It’s Not All Mary Poppins

Perfect in Every Way

“Women who have had augmentation surgery are three times more likely to commit suicide.” Emma and I haven’t been paying attention to the kitchen radio, but this pronouncement catches our attention. Seems the CBC is discussing cosmetic surgery.

Emma’s voice rises from the fridge in which she rummages. “Well, duh. They must have terrible self-esteem.”

I’m pleased that she’s made that connection on her own. Smart girl. Then she dances out to the dining room, where Emily and Anna, early risers this nap-time, await their snacks.

“Okay, girls!” She declares. “Never get an augmentation!”

Two pairs of round eyes stare. Evidently they’re taking this very seriously.

“You’re muddling effect with cause there, love. It’s not the augmentation that causes the suicides.”

“Oh, right.” She turns back to the babies, who are watching her every move. They’re expecting food, she has a Public Service Announcement in mind. “Girls?” She holds her arms out wide. “Girls, you’re perfect, just the way you are!”

Heh. And so is she, my not-so-little girl.

© 2006, Mary P

November 28, 2006 - Posted by | individuality, my kids, the things they say!


  1. I was listening to that piece as well, and I found it very interesting.

    I used to be dead-set against cosmetic surgery but the W show “Style by Jury” has forced me to rethink my position. Have you seen the show?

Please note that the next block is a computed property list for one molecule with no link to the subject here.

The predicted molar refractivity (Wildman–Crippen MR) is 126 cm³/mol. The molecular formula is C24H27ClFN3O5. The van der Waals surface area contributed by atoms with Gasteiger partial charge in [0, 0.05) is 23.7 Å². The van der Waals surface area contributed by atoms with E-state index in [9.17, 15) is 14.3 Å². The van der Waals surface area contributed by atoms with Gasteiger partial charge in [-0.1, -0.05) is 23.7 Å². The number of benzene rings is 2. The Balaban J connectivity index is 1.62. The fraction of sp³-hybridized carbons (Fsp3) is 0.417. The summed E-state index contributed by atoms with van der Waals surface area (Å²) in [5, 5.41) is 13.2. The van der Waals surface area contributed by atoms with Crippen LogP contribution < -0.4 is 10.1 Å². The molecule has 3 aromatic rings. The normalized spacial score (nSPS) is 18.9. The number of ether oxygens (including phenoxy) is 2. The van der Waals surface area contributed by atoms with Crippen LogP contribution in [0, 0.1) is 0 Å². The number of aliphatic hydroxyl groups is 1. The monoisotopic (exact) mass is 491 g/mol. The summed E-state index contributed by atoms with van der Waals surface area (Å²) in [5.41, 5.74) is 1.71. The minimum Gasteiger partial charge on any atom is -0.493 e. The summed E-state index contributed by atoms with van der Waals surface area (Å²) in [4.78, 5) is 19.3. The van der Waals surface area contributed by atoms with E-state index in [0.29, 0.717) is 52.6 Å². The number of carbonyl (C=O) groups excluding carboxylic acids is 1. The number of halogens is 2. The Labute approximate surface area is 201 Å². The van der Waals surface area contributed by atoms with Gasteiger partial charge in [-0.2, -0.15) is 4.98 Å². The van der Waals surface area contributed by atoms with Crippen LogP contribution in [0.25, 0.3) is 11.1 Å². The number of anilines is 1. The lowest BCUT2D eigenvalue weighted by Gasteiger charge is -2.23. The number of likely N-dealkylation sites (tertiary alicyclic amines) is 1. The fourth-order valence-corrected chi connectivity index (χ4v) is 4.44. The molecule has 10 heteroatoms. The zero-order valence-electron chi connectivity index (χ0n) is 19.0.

They never do anything drastic in their makeovers, but I’ve seen them do laser hair removal for women with facial hair and provide veneers for people with terrible teeth, among other things. The effects that these relatively minor changes have can be very profound and, judging by the reaction of the recipients, seem to greatly improve their self-esteem.

    Like everything else, there’s a line between reasonable and obsessed. If there is something about my body that I absolutely hate and the technology exists to remove it, is it really so wrong to do so?

    I can think of other examples of cosmetic surgery that might be positive, like women who have breast reduction surgery to save their backs, breast implants for women with no breasts, or the removal of excess skin from people who have lost a great deal of weight.

    Comment by dreadmouse | November 28, 2006 | Reply

  2. All the examples you give are worthy. Women whose hugely outsized breasts cause them physical trauma, people with huge amounts of excess skin following dramatic weight loss, and I would add, children with facial deformities. They are good reasons for surgery. I am sure there are others, equally valid. They are not, of course, the reasons most cosmetic surgery is done.

    The problem emerges when perfectly normal, acceptable people develop a hate for some perfectly normal, acceptable part of their body. Because they’ve tied their self-worth to their appearance, they believe that changing this one aspect of their exterior will improve their lives wholesale. Which, of course, it won’t.

    In my opinion, while there are valid, laudable reasons for surgery, such reasons account for only a small percentage of such surgeries. The fact that so many are willing to undergo the expense and risk of surgery to turn a normal body part into something different (“better”) says something sad about our so-surface-obsesssed society.

    Comment by Mary P. | November 28, 2006 | Reply